Medications improved over the years, finally in a pill form, Fulvicin, however very harsh on the liver. But still rings aggravated his skin, eventually his wedding ring remained in his drawer. I took it out of the drawer decades later and asked my father if I could take it with the intention of cutting it in half to make a pendent for Julie & me to wear as a necklace. He said absolutely.

Once we got home Gary said you can’t cut his ring in half. And, with rediscovering the inscription from my mother on the inside, of course, my husband was correct. So instead, I had our jeweler make a tie bar out of Dad’s ring, and we added a diamond, his birthstone.

When Dad passed away I took the tie bar back telling my sister I had it. I held onto it, but when I saw the photo Julie sent me of our nephew and his girlfriend together, I knew Bobby had found his life partner. When it was clear he would be marrying the Love of his life, I gave the tie clip to my sister to give to her son to wear on his wedding day. My hope was to have been invited to share that moment of passing along Dad’s heirloom, but I trusted this was a decision for the mother of my nephew, and how she wanted to create this memory for her son and her both was for her alone to decide.

Mom filmed Dad receiving and opening his Father’s Day gift. He had no idea what to expect. As it turns out, exactly 5 years prior, to the date, my father passed away.

The faux alexandrite ring, Dad’s stage ring; At some point, before we ever knew Dad was ill, my sister and I were going through some of Dad’s things on his dresser. I asked my sister, when Dad goes, if she minded that I take the blue stone ring. It evoked the memories of when he played & I remembered it’s sparkle from the stage. She obliged that I would inherit it. When Dad passed away in our arms; myself, my mother, and my husband Gary on Father’s Day eve, I just couldn’t tell my sister on the phone knowing she would be too upset driving the 3+ hours alone through the desert. When she arrived that Father’s Day morning, I put on the ring and went outside to greet her, as I still could not say the words. She knew immediately, but all she could say was “why are you wearing the ring – why are you wearing the ring”, we collapsed into each other’s comforting arms.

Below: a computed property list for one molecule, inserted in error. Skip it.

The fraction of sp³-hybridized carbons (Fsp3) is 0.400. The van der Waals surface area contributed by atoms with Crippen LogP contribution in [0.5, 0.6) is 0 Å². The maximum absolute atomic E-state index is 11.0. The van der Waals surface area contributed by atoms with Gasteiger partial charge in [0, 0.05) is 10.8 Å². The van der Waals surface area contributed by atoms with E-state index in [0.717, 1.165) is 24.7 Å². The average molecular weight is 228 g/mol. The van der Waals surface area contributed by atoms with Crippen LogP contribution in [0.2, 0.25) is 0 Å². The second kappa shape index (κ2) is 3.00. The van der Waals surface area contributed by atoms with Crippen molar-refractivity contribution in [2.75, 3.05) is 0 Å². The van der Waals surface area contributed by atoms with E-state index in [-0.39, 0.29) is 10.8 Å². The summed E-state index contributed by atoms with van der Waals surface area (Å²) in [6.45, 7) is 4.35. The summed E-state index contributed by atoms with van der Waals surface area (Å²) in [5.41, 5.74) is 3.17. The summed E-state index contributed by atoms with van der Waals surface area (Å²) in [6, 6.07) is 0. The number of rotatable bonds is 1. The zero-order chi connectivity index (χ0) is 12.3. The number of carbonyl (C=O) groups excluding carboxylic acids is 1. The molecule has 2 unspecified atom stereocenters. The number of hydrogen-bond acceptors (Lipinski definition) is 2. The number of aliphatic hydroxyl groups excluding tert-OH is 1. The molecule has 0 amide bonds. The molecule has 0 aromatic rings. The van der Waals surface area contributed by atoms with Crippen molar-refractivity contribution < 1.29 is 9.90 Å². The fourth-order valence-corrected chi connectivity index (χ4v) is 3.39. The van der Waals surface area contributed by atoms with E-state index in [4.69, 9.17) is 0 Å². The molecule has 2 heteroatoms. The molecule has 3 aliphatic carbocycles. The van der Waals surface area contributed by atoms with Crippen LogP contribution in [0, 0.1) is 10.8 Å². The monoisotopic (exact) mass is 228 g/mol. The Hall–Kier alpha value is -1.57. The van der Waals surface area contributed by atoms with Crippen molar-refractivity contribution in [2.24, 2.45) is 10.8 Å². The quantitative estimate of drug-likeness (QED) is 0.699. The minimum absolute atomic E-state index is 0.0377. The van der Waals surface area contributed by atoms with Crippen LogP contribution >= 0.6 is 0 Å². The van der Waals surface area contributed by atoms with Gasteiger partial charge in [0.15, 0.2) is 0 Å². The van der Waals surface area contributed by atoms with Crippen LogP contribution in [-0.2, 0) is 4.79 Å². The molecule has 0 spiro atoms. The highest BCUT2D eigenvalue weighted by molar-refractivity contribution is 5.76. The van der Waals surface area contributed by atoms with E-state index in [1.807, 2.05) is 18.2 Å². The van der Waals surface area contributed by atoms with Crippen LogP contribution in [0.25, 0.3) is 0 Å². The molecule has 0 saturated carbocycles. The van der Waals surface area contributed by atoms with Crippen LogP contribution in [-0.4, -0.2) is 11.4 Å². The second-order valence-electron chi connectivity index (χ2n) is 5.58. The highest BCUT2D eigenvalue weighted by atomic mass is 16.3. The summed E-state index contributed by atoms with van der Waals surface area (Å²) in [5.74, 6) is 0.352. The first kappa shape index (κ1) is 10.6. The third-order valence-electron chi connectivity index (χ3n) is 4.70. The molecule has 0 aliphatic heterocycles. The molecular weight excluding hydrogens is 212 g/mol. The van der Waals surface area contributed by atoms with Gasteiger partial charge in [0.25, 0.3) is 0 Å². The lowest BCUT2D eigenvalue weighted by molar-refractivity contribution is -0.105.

Around 14yrs. old, peer pressure prevailed in my father’s youth. The gang he so admired decided that the brotherhood could only be strengthen by the ultimate permeant act of solidarity. A common tattoo. Unanimously they decided it would be an eagle, strategically placed on the inner left forearm. Naive, and not the case, typically the chosen location by heroin addicts to hide tracks. Dad was bullied in being the first to enter the tattoo pallor, along with assurances all would follow for their turn at the needle and ink after him. Dad’s recollection of the ordeal to me was graphic, and at a young age I knew I would never do to my skin what has become the 21st century common place; some in efforts to appear unique, express art, claim gang affiliation, tell life stories, express loss, or identify with an ancient culture.

Story telling involved dramatic body language as Dad described the pain and blood being wiped away as the colored ink was forced permanently deep. What seemed like forever, this boy yelled out, revealing he was far less macho, if at all, than the zoot suit persona each hoped to convey. The sounds scared his homies in the waiting area out of their commitment.

Nando, wiping away his tears before emerging from the inking room, to find no brotherhood. All alone, hiding his rite of passage as he entered his mama’s kitchen. Mothers always know when something is up. Grandma confronted him with questions, not waiting for his denial, she grab his shirt arm and revealed the scar of adolescence. Yelling different Spanish curse words, like Qué chingados es eso?! and wooden spoon whaling, she beat fear into my father. Years later as he told me the story, he shared deep gratitude for his mother and her rage. “As little as grandma is, I feared her”. “That fear kept me from straying too far from good”.

How different my father’s life might had been “if” when he emerged from the inking room into the pallor all his buddies stayed and fulfilled their tattoo pact. He might of been one of those tragic endings, many as criminals spending their lives in jail, some died a very early death, he was so grateful to have escaped.

Dad painted homes for a living. When Julie and I were small Dad would come home tired from work. We would tackle him, then he would lye on the floor. The two of us would crawl around him like little monkeys, slowly pulling the dried paint speckles from his hairy arms as he grimaced with his eyes shut tight. Mom would be preparing dinner. Then when we would couldn’t find anymore that would easily peal off, or he couldn’t take the pulling pain any longer, we would cuddle in the crooks of his arms. I often managed to end up on his left side, gazing and touching his forever eagle, that would then wrap it’s wings around me. Dad would end the cuddle session as he’d kiss us gently on each eyelid several times. I never would have guessed I would feel this way, but I so wished I would have taken a photo of his tattoo before he passed.